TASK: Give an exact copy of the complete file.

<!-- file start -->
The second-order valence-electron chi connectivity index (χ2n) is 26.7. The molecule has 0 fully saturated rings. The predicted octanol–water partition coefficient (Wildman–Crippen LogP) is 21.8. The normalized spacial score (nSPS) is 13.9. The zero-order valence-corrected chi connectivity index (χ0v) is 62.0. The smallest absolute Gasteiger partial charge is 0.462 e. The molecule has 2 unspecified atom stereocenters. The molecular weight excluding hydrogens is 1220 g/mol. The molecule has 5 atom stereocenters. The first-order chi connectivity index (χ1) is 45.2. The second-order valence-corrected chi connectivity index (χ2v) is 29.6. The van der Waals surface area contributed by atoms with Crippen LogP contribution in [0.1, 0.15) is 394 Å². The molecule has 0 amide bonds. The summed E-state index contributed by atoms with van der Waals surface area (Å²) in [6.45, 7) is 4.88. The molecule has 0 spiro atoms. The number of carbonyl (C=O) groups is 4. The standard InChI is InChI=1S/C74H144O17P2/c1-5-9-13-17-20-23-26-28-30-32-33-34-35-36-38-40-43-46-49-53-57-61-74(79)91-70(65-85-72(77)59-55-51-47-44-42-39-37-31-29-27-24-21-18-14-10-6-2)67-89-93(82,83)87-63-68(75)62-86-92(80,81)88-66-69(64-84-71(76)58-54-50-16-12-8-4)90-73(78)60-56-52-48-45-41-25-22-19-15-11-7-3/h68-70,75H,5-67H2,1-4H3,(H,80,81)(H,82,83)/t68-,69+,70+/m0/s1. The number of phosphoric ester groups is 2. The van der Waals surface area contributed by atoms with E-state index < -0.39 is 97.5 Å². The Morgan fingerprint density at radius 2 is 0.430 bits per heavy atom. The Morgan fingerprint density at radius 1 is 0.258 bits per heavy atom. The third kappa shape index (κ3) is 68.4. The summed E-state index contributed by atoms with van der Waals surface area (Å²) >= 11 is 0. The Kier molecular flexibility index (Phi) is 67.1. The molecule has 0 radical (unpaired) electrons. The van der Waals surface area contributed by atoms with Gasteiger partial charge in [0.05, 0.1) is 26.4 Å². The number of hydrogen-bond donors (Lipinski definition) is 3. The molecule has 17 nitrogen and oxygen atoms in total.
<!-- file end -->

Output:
The second-order valence-electron chi connectivity index (χ2n) is 26.7. The molecule has 0 fully saturated rings. The predicted octanol–water partition coefficient (Wildman–Crippen LogP) is 21.8. The normalized spacial score (nSPS) is 13.9. The zero-order valence-corrected chi connectivity index (χ0v) is 62.0. The smallest absolute Gasteiger partial charge is 0.462 e. The molecule has 2 unspecified atom stereocenters. The molecular weight excluding hydrogens is 1220 g/mol. The molecule has 5 atom stereocenters. The first-order chi connectivity index (χ1) is 45.2. The second-order valence-corrected chi connectivity index (χ2v) is 29.6. The van der Waals surface area contributed by atoms with Crippen LogP contribution in [0.1, 0.15) is 394 Å². The molecule has 0 amide bonds. The summed E-state index contributed by atoms with van der Waals surface area (Å²) in [6.45, 7) is 4.88. The molecule has 0 spiro atoms. The number of carbonyl (C=O) groups is 4. The standard InChI is InChI=1S/C74H144O17P2/c1-5-9-13-17-20-23-26-28-30-32-33-34-35-36-38-40-43-46-49-53-57-61-74(79)91-70(65-85-72(77)59-55-51-47-44-42-39-37-31-29-27-24-21-18-14-10-6-2)67-89-93(82,83)87-63-68(75)62-86-92(80,81)88-66-69(64-84-71(76)58-54-50-16-12-8-4)90-73(78)60-56-52-48-45-41-25-22-19-15-11-7-3/h68-70,75H,5-67H2,1-4H3,(H,80,81)(H,82,83)/t68-,69+,70+/m0/s1. The number of phosphoric ester groups is 2. The van der Waals surface area contributed by atoms with E-state index < -0.39 is 97.5 Å². The Morgan fingerprint density at radius 2 is 0.430 bits per heavy atom. The Morgan fingerprint density at radius 1 is 0.258 bits per heavy atom. The third kappa shape index (κ3) is 68.4. The summed E-state index contributed by atoms with van der Waals surface area (Å²) >= 11 is 0. The Kier molecular flexibility index (Phi) is 67.1. The molecule has 0 radical (unpaired) electrons. The van der Waals surface area contributed by atoms with Gasteiger partial charge in [0.05, 0.1) is 26.4 Å². The number of hydrogen-bond donors (Lipinski definition) is 3. The molecule has 17 nitrogen and oxygen atoms in total.